REVIEW: DVD Release: La Haine

Film: La Haine
Release date: 27th September 2004
Certificate: 15
Running time: 98 mins
Director: Mathieu Kassovitz
Starring: Vincent Cassel, Hubert Kounde, Said Taghmaoui
Genre: Crime/Drama
Studio: Optimum
Format: DVD
Country: France

Drawing from his own experiences, and taking inspiration from the true life story of 17-year-old Zairian Makome M'Bowole, who in 1993 was handcuffed to a radiator and accidently shot by a police officer during a dispute in police custody, director Mathieu Kassovitz paints an unflinching portrait of “Hate”.

La Haine (Hate) follows a day in the life of three young friends living and surviving in the deprived and overcrowded multi-ethnic housing projects otherwise known as the banlieues of Paris.

When Abdel, a prominent member of the neighbourhood, and friend of the three defiant youths, is assaulted by police and hospitalized during a riot, an enraged Vinz swears to kill a member of the police in order to even the score if Abdel dies.

In contrast to the hot-headed and brash Vinz is the aspiring boxer and drug dealer Hubert of African origin. Hubert tries to show Vinz throughout the various events of the day that his criminal deed will not settle their ongoing struggle or earn him the respect he so desperately seeks. Hubert’s only wish is to find a way of gaining enough money to leave behind the violence and poverty of his lack-lustre surroundings.

The last of the trio, naïve Sayid is, at times, the mediator, and provides many of the comical one liners to lift the mood, but ultimately decides to accompany Vinz on his quest for revenge…

Despite taking part in a number of riots himself, and given the source material, the director is careful not to convey all of the police officers in the film as aggressive, brutal and racist, or the young protagonists as innocent and righteous. Instead he subverts our expectations by varying good characteristics with those whom we suppose to be bad and vice versa. For instance, Vinz, Hubert and Sayid may be endearing but they are generally not the most likable characters in film history - they are misogynistic, brash, sexually vulgar and occasionally violent. The police also vary from being overtly racist to being genuinely concerned and empathetic.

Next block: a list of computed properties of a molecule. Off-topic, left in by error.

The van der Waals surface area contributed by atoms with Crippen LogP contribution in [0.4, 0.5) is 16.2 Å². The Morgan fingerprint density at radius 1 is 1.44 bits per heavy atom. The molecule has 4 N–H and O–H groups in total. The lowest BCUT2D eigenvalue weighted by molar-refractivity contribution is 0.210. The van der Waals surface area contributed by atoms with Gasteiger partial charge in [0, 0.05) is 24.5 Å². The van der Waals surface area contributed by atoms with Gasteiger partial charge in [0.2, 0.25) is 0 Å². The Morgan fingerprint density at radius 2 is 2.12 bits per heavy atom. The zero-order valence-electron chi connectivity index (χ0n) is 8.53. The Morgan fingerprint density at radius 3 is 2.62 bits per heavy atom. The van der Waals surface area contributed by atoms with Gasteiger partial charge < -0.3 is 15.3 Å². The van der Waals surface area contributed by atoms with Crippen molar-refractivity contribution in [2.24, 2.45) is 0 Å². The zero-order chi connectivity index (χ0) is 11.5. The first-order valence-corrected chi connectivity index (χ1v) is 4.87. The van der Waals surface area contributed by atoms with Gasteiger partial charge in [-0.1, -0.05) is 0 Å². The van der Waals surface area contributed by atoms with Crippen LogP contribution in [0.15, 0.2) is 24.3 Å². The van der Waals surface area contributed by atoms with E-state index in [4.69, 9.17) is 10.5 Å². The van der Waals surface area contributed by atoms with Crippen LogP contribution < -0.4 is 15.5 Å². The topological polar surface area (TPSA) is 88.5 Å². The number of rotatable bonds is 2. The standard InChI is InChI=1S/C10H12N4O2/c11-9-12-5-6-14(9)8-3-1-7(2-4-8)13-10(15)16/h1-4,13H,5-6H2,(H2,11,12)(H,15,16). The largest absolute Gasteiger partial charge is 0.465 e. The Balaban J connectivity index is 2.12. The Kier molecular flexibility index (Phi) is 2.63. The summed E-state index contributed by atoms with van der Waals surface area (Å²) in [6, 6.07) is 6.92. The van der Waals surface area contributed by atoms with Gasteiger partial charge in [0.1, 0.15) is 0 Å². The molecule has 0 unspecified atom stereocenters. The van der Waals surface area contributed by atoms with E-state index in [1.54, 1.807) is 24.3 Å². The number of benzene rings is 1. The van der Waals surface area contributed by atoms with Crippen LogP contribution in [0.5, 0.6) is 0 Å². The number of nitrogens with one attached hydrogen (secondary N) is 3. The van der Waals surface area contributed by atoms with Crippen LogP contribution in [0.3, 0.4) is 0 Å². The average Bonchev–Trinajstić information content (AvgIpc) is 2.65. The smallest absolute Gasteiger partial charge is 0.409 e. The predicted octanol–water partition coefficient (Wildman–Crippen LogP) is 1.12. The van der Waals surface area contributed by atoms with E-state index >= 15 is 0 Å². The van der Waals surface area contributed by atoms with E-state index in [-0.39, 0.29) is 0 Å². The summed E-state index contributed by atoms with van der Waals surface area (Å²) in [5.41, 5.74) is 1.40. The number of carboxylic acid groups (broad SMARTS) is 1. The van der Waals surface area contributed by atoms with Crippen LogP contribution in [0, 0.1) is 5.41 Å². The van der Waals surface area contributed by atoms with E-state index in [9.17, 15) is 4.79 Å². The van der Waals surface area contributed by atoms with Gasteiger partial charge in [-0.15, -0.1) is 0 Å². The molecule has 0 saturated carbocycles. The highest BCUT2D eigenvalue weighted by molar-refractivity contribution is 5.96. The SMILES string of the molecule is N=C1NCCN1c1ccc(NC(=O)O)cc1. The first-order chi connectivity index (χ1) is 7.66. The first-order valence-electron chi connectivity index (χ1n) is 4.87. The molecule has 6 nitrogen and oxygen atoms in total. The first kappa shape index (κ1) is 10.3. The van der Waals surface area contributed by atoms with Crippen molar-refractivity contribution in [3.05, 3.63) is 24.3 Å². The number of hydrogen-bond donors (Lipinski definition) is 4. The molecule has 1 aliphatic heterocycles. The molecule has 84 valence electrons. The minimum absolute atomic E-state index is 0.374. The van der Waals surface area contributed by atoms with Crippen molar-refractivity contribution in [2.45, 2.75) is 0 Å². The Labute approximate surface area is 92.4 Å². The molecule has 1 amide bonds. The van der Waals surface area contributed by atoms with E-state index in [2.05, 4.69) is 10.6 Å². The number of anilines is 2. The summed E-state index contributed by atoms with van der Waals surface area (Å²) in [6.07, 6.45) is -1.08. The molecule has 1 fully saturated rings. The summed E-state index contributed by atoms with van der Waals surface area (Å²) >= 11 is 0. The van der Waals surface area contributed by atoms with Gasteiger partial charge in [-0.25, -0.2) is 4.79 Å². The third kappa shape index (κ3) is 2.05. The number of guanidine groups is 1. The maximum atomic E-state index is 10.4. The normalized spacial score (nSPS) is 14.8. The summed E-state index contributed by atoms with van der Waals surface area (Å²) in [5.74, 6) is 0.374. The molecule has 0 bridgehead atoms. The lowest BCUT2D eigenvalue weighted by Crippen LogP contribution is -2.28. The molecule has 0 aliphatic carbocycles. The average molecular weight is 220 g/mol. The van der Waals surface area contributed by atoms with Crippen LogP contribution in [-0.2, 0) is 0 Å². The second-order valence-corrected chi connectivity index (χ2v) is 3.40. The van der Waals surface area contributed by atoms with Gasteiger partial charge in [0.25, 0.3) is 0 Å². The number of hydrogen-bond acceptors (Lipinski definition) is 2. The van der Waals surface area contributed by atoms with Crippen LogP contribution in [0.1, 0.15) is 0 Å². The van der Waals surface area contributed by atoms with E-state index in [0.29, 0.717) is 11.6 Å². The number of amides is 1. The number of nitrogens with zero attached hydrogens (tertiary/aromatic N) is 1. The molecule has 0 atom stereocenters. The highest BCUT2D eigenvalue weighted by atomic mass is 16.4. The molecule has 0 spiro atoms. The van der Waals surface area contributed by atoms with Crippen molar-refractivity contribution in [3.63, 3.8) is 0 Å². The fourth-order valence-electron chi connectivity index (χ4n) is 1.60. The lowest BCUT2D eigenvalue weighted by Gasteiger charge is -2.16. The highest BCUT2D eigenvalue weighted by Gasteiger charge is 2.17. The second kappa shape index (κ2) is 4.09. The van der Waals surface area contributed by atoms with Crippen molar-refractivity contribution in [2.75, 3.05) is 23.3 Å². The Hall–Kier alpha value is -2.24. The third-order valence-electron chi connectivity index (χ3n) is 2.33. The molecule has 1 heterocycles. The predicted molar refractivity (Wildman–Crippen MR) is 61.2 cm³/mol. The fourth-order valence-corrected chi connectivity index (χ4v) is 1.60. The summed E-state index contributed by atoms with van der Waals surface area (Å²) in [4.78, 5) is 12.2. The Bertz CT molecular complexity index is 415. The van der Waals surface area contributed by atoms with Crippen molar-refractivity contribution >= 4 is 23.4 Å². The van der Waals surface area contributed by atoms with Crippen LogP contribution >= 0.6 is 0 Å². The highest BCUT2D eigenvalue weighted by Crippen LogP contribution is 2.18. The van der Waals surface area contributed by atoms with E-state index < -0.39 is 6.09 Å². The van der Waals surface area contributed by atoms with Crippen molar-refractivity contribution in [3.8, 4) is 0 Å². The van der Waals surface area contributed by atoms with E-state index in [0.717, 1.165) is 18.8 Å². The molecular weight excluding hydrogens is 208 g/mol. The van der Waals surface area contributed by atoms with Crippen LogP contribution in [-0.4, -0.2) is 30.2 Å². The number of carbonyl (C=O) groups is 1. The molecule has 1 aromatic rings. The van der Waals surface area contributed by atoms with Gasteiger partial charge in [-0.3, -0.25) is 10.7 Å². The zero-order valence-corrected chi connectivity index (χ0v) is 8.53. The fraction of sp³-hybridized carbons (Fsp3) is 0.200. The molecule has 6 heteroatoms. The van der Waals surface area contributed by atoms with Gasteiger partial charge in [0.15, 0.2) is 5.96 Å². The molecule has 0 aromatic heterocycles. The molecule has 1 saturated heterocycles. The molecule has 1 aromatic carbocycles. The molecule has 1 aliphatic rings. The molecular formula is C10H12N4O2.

La Haine, shot in black-and-white and on location of the Parisian suburbs, is not heavily stylized, which takes the film away from the aesthetically pleasing, nostalgic and romanticized idea of Paris seen in most French Heritage films. It is clear that an equal amount of time has gone into telling a story through mise èn scene, as well as through character development and natural dialogue.

Actual news footage from the riots occurring in France during the 1990s appears in the opening sequence of the film, which helps to enhance the element of realism. This technique also establishes the film’s social context, particularly the continuing breakdown of French society due to the ongoing problems existing between marginalized second generation migrants and right-wing activists concerned by the nation’s growing multi-ethnic identity.

La Haine isn’t just another film structured on the growing tensions between the police and multi-ethnic youth; it also addresses the characters’ ability to make the right choice in the face of adversity. Take for example Vinz, the most outwardly violent of the three friends is constantly being confronted by his own inner-conflict, as well as with those around him - until the end of the film, it is unknown whether or not Vinz will follow through with shooting a cop.

It is clear as the film draws to an end that the young protagonists are struggling to find an identity within a place which labels them as deviant and illegitimate.

La Haine is an altogether brutally breathtaking film. The music, scenery and narrative work effectively in representing the cultural diversity and growing tensions within the film, and a once hostile and violent French society. TA

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